ON a certain day when the Blessed One dwelt at jetavana, the garden of Anathapindika, a celestial deva came to him in the shape of a Brahman whose countenance was bright and whose garments were white like snow. The deva asked questions which the Blessed One answered.
The deva said: "What is the sharpest sword? What is the deadliest poison? What is the fiercest fire? What is the darkest night?" The Blessed One replied: "A word spoken in wrath is the sharpest sword; covetousness is the deadliest poison; passion is the fiercest fire; ignorance is the darkest night."
The deva said: "Who gains the greatest benefit? Who loses most? Which armor is invulnerable? What is the best weapon?" The Blessed One replied: "He is the greatest gainer who to others, and he loses most who greedily receives without gratitude. Patience is an invulnerable armor; wisdom is the best weapon."
The deva said: "Who is the most dangerous thief? What is the most precious treasure? Who is most successful in taking away by violence not only on earth, but also in heaven? What is the securest treasure-trove?" The Blessed One replied: "Evil thought is the most dangerous thief; virtue is the most precious treasure. The mind takes possession of everything not only on earth, but also in heaven, and immortality is its securest treasure-trove."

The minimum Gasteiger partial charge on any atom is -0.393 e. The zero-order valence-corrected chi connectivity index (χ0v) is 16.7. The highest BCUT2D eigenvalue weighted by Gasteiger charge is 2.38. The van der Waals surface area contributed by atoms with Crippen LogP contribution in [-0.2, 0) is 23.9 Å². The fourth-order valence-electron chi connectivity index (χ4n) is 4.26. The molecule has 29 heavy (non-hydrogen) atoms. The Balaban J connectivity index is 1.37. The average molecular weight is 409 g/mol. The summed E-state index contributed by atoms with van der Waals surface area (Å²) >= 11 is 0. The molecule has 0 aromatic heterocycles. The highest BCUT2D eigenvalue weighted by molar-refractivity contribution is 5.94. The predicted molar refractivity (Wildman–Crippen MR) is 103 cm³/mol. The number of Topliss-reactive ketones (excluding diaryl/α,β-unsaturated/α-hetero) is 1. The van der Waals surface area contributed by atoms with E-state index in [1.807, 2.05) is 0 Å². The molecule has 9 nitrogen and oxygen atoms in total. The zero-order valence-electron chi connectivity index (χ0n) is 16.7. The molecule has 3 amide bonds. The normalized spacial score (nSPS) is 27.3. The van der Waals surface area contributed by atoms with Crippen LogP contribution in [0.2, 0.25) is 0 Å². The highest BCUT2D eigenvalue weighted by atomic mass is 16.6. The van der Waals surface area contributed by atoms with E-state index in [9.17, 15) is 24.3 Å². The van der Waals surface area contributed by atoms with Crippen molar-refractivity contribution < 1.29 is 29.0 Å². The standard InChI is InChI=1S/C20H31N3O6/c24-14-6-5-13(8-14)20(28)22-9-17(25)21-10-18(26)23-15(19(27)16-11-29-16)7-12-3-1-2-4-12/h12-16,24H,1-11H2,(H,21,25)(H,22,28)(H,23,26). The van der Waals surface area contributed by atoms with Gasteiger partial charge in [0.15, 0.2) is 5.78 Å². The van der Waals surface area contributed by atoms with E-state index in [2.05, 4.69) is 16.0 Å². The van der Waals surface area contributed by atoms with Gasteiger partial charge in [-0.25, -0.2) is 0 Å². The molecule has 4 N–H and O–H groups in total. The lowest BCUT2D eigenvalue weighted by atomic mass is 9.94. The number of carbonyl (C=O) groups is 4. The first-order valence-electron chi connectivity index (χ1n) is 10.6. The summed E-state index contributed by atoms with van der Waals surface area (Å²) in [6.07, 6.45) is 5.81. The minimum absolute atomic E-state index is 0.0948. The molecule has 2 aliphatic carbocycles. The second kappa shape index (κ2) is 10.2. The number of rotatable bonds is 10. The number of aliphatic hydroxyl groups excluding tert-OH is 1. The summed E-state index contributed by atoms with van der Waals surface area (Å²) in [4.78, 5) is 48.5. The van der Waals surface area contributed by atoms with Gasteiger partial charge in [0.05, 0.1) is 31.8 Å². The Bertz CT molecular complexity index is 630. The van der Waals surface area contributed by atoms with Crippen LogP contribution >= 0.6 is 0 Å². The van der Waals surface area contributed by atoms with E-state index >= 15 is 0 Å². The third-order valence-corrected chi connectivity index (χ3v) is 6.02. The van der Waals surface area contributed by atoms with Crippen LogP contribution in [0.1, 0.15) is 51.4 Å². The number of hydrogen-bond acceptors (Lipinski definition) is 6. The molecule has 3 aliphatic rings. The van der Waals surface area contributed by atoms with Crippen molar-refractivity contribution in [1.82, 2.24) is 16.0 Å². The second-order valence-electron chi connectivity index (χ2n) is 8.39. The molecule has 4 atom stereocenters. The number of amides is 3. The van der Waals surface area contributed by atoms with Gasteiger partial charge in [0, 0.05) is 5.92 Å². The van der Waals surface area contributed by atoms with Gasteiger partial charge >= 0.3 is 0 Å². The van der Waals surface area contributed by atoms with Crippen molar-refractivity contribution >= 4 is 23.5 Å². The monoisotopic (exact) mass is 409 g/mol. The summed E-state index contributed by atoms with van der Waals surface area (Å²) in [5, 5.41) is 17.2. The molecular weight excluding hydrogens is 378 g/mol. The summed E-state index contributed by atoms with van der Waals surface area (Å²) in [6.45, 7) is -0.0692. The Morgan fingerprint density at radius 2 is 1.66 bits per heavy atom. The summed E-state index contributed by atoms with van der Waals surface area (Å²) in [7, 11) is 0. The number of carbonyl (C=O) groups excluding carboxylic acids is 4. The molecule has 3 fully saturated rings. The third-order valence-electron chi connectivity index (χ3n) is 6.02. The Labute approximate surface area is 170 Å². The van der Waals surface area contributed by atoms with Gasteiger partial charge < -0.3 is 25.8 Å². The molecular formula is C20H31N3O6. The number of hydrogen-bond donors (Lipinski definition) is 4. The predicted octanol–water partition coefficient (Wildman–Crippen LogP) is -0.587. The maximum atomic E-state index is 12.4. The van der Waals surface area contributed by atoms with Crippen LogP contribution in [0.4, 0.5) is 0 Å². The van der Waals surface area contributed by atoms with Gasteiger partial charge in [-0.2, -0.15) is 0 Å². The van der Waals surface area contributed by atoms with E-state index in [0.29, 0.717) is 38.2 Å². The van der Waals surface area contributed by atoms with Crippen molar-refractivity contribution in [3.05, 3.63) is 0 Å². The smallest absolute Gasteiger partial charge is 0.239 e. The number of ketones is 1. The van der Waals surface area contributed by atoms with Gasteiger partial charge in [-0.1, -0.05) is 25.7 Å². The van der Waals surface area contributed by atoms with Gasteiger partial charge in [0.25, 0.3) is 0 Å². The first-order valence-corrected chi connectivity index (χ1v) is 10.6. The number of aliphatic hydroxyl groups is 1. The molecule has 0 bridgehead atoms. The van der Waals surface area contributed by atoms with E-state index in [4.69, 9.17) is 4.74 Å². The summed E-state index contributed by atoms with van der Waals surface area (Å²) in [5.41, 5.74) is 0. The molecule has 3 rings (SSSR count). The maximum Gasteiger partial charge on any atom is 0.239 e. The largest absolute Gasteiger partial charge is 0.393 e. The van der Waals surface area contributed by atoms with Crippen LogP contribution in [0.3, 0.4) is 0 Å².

The deva said: "What is attractive? What is disgusting? What is the most horrible pain? What is the greatest enjoyment?" The Blessed One replied: "Good is attractive; evil is disgusting. A bad conscience is the most tormenting pain; deliverance is the height of bliss."
The deva asked: "What causes ruin in the world? What breaks off friendships? What is the most violent fever? Who is the best physician?" The Blessed One replied: "Ignorance causes the ruin of the world. Envy and selfishness break off friendships. Hatred is the most violent fever, and the Buddha is the best physician."
The deva then asked and said: "Now I have only one doubt to be solved; pray, clear it away: What is it fire can neither burn, nor moisture corrode, nor wind crush down, but is able to reform the whole world?" The Blessed One replied: "Blessing! Neither fire, nor moisture, nor wind can destroy the blessing of a good deed, and blessings reform the whole world."
The deva, having heard the words of the Blessed One, was full of exceeding joy. Clasping his hands, he bowed down before him in reverence, and disappeared suddenly from the presence of the Buddha.